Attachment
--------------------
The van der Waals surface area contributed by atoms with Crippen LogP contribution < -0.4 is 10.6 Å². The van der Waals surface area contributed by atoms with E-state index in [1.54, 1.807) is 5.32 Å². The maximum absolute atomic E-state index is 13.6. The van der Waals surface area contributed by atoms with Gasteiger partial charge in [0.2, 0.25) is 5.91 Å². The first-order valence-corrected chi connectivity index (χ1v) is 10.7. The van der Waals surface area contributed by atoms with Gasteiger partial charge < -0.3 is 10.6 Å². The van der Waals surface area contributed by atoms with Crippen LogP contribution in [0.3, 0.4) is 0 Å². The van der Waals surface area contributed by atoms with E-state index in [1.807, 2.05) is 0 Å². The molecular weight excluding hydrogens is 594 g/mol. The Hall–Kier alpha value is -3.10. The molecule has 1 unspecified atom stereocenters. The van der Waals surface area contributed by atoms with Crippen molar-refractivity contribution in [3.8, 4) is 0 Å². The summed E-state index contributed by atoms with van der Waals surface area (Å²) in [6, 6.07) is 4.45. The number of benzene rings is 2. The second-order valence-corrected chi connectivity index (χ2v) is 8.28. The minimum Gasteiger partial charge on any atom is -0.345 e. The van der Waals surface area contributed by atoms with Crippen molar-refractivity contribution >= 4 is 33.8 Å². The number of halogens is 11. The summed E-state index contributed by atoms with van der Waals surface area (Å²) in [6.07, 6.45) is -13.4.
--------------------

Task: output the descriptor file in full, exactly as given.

The van der Waals surface area contributed by atoms with Crippen LogP contribution < -0.4 is 10.6 Å². The van der Waals surface area contributed by atoms with E-state index in [1.54, 1.807) is 5.32 Å². The maximum absolute atomic E-state index is 13.6. The van der Waals surface area contributed by atoms with Gasteiger partial charge in [0.2, 0.25) is 5.91 Å². The first-order valence-corrected chi connectivity index (χ1v) is 10.7. The van der Waals surface area contributed by atoms with Gasteiger partial charge < -0.3 is 10.6 Å². The van der Waals surface area contributed by atoms with Crippen LogP contribution in [0.3, 0.4) is 0 Å². The van der Waals surface area contributed by atoms with E-state index in [1.807, 2.05) is 0 Å². The molecular weight excluding hydrogens is 594 g/mol. The Hall–Kier alpha value is -3.10. The molecule has 1 unspecified atom stereocenters. The van der Waals surface area contributed by atoms with Crippen molar-refractivity contribution in [3.8, 4) is 0 Å². The summed E-state index contributed by atoms with van der Waals surface area (Å²) in [6, 6.07) is 4.45. The number of benzene rings is 2. The second-order valence-corrected chi connectivity index (χ2v) is 8.28. The minimum Gasteiger partial charge on any atom is -0.345 e. The van der Waals surface area contributed by atoms with Crippen molar-refractivity contribution >= 4 is 33.8 Å². The number of halogens is 11. The summed E-state index contributed by atoms with van der Waals surface area (Å²) in [6.07, 6.45) is -13.4.